The chances of a person with HIV becoming a diabetic is twice as great compared to the general population. Doctors are testing the diabetes drug class known as DPP-IV inhibitors to see if it can stave-off the full-blown effects of diabetes.
An article in the Journal of Clinical Endocrinology & Metabolism shows how drugs available to people with diabetes may help people with HIV avoid developing diabetes.
DPP-IV inhibitors increase insulin production by insulin-producing cells and inhibit glucose production by the liver, when glucose levels are high. Current brand names of DPP-IV inhibitors are Januvia and Onglyza.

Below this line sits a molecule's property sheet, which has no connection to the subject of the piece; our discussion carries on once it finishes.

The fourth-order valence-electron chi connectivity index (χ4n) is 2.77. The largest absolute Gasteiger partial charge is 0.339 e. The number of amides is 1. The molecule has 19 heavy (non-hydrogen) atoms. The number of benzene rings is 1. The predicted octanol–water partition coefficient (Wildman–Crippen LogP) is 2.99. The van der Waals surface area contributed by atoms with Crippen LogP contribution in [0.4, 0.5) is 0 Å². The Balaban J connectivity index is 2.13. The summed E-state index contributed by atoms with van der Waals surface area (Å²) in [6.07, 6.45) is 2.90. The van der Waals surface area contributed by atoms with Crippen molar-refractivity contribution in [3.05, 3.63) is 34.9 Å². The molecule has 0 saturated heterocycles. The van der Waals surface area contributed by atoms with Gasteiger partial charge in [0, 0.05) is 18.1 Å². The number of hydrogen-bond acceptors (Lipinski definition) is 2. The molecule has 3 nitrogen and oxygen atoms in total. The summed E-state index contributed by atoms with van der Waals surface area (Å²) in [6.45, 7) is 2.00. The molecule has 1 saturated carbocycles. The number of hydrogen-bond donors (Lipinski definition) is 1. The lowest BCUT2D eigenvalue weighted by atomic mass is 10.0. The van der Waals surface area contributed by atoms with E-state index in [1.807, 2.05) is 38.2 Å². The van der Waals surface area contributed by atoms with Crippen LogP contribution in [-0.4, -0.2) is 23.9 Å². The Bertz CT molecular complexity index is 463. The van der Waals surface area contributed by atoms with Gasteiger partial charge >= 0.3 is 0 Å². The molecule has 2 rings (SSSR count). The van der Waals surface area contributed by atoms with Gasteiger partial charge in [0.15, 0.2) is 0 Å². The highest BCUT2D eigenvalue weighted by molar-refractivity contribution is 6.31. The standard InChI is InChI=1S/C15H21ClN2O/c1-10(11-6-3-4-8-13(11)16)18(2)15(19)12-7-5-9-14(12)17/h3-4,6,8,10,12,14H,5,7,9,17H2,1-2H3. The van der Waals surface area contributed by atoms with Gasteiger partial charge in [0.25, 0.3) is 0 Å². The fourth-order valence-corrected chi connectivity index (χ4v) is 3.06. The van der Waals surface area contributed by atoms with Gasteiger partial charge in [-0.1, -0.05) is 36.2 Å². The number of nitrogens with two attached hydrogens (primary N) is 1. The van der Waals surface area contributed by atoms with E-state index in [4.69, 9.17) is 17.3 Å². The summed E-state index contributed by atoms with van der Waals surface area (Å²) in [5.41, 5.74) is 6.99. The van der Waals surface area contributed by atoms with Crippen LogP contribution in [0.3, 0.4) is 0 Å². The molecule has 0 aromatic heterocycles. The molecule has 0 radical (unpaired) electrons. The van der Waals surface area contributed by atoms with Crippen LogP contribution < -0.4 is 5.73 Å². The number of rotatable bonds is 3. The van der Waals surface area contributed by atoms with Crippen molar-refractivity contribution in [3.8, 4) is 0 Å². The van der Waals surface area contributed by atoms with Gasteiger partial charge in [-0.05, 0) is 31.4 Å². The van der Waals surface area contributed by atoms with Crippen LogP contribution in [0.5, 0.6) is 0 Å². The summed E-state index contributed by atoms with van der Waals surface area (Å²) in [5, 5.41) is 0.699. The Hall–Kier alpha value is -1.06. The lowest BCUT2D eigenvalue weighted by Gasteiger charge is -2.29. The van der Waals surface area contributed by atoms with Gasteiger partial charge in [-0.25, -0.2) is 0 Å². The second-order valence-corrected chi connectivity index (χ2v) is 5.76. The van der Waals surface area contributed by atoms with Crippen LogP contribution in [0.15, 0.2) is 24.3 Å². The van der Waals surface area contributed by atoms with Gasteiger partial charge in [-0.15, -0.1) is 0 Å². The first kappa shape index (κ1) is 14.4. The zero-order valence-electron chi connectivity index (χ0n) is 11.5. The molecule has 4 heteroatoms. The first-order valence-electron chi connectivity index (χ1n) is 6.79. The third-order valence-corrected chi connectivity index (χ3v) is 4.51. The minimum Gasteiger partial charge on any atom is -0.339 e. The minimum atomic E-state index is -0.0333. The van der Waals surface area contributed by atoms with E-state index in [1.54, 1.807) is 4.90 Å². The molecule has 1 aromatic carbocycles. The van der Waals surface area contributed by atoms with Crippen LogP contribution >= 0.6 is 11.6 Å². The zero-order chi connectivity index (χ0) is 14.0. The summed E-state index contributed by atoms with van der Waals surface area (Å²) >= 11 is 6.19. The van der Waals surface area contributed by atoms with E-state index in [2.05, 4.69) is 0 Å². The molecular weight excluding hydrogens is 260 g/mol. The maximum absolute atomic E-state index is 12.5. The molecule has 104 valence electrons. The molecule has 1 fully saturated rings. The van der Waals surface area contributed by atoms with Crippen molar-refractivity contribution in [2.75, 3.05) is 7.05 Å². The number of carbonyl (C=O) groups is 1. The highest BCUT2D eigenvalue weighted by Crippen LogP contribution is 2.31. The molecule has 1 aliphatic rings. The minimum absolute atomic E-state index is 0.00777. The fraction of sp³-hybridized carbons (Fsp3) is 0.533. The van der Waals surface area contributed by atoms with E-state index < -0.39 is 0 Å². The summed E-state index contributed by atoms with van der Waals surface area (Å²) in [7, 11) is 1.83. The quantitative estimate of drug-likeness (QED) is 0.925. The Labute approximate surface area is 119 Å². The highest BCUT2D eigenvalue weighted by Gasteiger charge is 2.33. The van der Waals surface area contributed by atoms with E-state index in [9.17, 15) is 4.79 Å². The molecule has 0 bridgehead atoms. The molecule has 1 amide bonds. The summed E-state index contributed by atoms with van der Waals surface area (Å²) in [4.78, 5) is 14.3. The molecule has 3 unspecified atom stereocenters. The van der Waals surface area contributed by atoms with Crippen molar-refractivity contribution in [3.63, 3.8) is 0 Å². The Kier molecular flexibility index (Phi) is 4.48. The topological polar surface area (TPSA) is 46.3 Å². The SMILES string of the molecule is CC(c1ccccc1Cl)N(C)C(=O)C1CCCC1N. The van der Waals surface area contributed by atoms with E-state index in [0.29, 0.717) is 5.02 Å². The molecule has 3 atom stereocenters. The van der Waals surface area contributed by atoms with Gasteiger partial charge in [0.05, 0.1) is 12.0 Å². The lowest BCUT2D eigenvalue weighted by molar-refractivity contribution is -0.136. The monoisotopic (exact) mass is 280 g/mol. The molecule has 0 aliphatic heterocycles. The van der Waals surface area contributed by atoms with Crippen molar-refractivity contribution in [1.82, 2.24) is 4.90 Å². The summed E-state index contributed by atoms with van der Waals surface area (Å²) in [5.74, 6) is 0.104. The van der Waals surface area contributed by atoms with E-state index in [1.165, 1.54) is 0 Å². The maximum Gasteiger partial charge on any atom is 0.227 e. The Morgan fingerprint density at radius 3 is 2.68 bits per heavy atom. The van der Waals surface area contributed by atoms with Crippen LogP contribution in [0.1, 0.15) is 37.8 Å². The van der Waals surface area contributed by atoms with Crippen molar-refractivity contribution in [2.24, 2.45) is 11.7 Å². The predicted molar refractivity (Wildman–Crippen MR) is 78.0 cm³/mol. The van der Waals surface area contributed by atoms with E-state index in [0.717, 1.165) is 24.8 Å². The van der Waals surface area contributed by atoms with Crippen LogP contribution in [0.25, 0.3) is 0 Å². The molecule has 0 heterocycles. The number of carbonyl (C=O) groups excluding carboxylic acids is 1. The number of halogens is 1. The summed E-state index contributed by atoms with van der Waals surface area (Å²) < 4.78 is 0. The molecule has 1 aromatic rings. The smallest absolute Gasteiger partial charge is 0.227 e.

Since people with HIV have a compromised immune system, and DPP-IV inhibitors act on specific sites in all cells of the body this pilot study evaluated the safety and efficacy in this method. So far it has proven successful. Ongoing studies will evaluate further cardio-metabolic benefits.
The saying an ounce of prevention is worth a pound of cure holds true if DPP-IV inhibitors can help deflect the development for anyone, including people affected with HIV.
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